Coal wrote:Consultants. We're typically on airplanes every Monday morning and Thursday or Friday evening.
But, keep in mind this means being away from home the majority of the week. Also, typically rushing to the airport to be there just on time before the plane door closes, so usually no time for lounge access, spotting, etc.
glbltrvlr wrote:But I have to say, if you are basing your career choices on the amount of international travel, I fear you are going to be severely unhappy..
Airbus747 wrote:Which implies:
- London-Hong Kong on Cathay has 318 Business and 36 First.
If most employers want to save costs, whom are these airlines going to sell all those seats?
Are there really that many CEOs and super-senior consultants?
Again, just wondering...
SCQ83 wrote:For me even if I love flying, it would become boring to do always the same trip for work.
Airbus747 wrote:Thanks for the great answers - but then who flies First and Business all the time?
26point2 wrote:I often wonder if the rewards of the road warrior: frequent flier miles, go unused. It seems like a lot of effort to do what...get back onto another plane? I am a corporate pilot and spend vast amounts of time either flying, at an airport or at hotels. The last thing I want to do during my vacation is go to another airport. Trains are much more fun for me.
spacecadet wrote:Most people flying in business and first didn't pay for their tickets. They either got upgraded or they're flying on credit card points. My wife and I usually take an international trip or two each per year in business class on credit card points. A couple times we've done it in first. It's not that hard to build up enough points if you get the right bonuses and choose the right airlines.
That said, a lot of airlines have made this harder to do now by only releasing a few seats per flight for award tickets. But that's why those airlines are flying half empty business class cabins. (I've seen it; impossible to get two award seats on a flight, yet half the seats go empty.) If you're looking at a half-empty cabin, figure that about half of the people you *do* see were upgrades for one reason or another. The rest might have paid for their tickets. Which means about a quarter of the cabin.
Those who do pay are upper-echelon executives who need to be fully rested as soon as they arrive for an important business trip, or just plain old rich people. They do exist. And a lot of them fly business class because there are different levels of "rich". That's why first class cabins usually only have literally a few seats even on big planes - they cater to the super-rich, not just the rich. But again, I've flown international first class on points, so even up there it's probably not mostly people buying seats. I'll bet it's 2-3 people per flight, on average, who actually pay for an international first class seat.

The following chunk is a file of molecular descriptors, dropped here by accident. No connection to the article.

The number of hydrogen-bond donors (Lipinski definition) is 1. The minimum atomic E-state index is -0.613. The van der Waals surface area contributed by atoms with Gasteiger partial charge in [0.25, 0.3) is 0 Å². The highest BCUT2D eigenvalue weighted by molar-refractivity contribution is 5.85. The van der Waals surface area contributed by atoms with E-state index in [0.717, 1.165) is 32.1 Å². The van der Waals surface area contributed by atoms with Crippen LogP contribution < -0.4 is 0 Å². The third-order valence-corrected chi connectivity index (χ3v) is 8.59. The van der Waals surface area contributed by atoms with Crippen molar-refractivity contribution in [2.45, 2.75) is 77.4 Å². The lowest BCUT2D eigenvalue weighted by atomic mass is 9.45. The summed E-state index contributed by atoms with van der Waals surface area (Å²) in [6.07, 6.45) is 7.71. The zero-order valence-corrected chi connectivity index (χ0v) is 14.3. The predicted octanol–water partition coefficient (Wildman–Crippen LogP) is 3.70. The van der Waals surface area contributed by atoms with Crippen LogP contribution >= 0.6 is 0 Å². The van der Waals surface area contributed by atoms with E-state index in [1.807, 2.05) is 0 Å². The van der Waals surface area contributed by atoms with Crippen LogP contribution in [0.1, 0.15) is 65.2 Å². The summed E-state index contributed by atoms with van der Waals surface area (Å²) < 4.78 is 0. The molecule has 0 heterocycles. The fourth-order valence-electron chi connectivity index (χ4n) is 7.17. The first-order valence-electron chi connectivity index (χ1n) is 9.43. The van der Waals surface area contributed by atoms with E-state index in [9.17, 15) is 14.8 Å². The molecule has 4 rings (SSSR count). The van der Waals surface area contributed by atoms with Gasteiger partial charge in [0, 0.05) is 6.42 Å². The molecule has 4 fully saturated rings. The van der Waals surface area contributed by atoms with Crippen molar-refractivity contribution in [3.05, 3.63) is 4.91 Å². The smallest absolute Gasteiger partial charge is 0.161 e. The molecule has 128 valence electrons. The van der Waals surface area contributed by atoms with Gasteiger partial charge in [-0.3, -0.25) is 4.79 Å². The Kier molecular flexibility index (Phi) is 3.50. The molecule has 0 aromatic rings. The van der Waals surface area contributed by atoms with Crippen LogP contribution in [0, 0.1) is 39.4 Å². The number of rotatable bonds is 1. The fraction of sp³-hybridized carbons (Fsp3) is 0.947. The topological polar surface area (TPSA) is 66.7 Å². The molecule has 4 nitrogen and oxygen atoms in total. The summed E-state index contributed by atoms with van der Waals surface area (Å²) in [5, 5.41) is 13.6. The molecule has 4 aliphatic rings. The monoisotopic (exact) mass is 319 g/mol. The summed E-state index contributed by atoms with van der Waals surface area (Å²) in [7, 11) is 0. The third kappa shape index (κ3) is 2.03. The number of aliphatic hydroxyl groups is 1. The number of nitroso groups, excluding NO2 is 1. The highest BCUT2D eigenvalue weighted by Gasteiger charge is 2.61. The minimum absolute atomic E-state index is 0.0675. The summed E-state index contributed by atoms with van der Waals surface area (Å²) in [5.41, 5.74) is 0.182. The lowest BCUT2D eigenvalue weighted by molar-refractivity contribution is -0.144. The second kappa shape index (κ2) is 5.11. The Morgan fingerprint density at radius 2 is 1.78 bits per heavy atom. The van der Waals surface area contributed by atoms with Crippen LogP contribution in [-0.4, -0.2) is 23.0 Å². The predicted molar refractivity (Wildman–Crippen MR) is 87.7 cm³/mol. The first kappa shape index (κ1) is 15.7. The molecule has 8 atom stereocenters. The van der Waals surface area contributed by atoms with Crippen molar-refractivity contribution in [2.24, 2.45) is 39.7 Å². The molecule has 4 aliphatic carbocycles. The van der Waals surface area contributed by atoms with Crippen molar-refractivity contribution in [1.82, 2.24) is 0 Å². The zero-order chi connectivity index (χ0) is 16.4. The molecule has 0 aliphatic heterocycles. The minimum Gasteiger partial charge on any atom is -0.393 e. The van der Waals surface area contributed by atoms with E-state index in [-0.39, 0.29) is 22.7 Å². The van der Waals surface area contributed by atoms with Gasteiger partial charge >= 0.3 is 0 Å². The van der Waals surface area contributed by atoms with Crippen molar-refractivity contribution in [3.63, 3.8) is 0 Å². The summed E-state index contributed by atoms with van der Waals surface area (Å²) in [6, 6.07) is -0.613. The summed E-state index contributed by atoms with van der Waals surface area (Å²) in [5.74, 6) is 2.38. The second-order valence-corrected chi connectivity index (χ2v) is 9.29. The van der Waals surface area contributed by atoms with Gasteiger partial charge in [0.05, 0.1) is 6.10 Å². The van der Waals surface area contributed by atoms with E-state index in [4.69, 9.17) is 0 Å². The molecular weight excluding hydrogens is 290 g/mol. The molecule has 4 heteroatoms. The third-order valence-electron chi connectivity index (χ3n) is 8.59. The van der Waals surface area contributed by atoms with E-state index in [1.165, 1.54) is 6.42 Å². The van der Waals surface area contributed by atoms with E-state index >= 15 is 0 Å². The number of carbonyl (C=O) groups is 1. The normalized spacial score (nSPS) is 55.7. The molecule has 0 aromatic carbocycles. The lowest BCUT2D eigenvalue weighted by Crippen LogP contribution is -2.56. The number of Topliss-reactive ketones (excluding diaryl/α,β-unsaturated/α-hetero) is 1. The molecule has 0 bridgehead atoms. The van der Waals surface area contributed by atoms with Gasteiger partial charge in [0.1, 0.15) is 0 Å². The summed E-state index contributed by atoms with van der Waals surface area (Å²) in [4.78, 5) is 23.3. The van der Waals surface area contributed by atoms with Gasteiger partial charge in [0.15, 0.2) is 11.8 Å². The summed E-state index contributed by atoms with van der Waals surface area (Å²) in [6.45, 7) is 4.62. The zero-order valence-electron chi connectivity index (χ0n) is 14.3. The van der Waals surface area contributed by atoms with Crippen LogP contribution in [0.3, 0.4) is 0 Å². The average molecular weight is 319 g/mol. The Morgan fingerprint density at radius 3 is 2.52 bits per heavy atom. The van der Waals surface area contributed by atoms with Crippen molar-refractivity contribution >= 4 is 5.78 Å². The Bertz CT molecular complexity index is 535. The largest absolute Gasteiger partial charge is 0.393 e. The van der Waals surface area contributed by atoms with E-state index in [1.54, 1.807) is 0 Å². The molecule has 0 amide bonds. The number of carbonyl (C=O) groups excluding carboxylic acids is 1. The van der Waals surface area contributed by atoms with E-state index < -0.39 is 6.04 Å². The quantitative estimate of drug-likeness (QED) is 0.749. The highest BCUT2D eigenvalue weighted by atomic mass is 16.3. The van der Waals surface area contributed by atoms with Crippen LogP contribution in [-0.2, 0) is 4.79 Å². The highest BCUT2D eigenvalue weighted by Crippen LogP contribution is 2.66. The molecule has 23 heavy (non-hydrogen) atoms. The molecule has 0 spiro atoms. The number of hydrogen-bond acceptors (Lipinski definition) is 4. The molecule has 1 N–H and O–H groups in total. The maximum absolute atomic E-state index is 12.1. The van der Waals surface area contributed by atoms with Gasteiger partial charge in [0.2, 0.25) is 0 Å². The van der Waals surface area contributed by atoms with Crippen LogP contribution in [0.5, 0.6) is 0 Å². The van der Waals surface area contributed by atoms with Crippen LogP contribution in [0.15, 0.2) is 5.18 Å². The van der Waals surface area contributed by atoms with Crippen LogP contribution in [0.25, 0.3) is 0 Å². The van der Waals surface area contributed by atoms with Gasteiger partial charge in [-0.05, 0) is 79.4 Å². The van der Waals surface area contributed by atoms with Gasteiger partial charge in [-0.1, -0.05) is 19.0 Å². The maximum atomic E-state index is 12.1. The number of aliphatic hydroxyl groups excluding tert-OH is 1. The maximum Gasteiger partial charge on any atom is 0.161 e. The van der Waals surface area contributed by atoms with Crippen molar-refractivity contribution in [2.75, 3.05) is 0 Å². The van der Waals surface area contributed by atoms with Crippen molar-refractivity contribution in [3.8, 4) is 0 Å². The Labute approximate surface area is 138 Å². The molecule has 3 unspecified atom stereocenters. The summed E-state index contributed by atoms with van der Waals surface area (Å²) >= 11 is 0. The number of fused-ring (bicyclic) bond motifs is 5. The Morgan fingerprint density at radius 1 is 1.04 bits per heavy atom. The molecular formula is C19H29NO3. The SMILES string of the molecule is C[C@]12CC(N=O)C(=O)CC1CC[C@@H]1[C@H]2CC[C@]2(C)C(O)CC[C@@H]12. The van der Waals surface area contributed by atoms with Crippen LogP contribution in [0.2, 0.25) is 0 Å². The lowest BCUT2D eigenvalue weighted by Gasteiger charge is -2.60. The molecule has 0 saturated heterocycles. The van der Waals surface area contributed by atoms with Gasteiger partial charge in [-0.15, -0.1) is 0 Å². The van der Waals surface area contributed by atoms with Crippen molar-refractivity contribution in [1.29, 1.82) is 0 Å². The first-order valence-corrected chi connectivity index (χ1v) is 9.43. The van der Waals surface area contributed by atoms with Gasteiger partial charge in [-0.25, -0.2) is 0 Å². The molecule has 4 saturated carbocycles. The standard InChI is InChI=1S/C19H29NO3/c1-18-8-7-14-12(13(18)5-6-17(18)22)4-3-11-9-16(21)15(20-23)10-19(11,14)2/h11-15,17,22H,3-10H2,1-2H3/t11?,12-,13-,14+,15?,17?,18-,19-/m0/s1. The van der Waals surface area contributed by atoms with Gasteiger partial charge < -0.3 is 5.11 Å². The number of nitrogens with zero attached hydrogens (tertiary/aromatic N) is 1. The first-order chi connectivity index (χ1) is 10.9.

fbgdavidson wrote:Why would some airlines increase the size of their business class cabins (some BA 747s now have 86 business class seats) if only 25% of passengers are paying for it?
spacecadet wrote:fbgdavidson wrote:Why would some airlines increase the size of their business class cabins (some BA 747s now have 86 business class seats) if only 25% of passengers are paying for it?
Because 25% of 86 is more than 25% of 20 and international business class tickets often cost 4 or 5 times that of discounted economy. And again, a lot of these big business class cabins are half empty almost all the time. ANA, for example, has actually cut back on their business class cabins on international flights - they've gone from 77 business class seats in V3 of their 777-300ER config to 52 in V4. So airlines adjust both ways depending on how things are going - the higher class cabins aren't just getting bigger all the time.
Also, you seem to be making the incorrect assumption that the airlines make no revenue from upgrades or award flights. Of course they do. On upgrades, they get the revenue that keeping a frequent flier around makes them, which is continuous revenue as long as you keep that passenger happy. That's why FF programs exist in the first place. It's not a charity; these are net profitable programs or they wouldn't have existed for the last 40+ years. You give the people that spend tens of thousands of dollars per year the better seats in the hopes that they will continue to spend tens of thousands of dollars per year.
On award flights, they just get paid by the credit card company rather than the passengers. I don't know how the contracts are actually structured, whether it's a lump sum payment for an airline to be part of the program or it's some dollar amount per point converted to miles (probably the latter), but it's not "free". The airline makes money on those tickets or they wouldn't be part of those programs either.
So it should be pretty easy to understand how having a larger business class cabin can benefit an airline even if most of the passengers in those cabins haven't specifically paid to fly there. The airline is making money off those passengers in other ways, and almost certainly more than they'd make from 2 or 3 non-loyalty economy class passengers buying the cheapest possible discount tickets.
Because 25% of 86 is more than 25% of 20 and international business class tickets often cost 4 or 5 times that of discounted economy. And again, a lot of these big business class cabins are half empty almost all the time.
theobcman wrote:Something that I am involved with is working as an 'On Board Courier' hence my user name. The work is unpredictable/infrequent and random but we do get to fly a lot ! Based at LHR anything from Paris to Sydney could come up at any time. Flights are normally in Y but the points I build up allow for some nice journeys later on !
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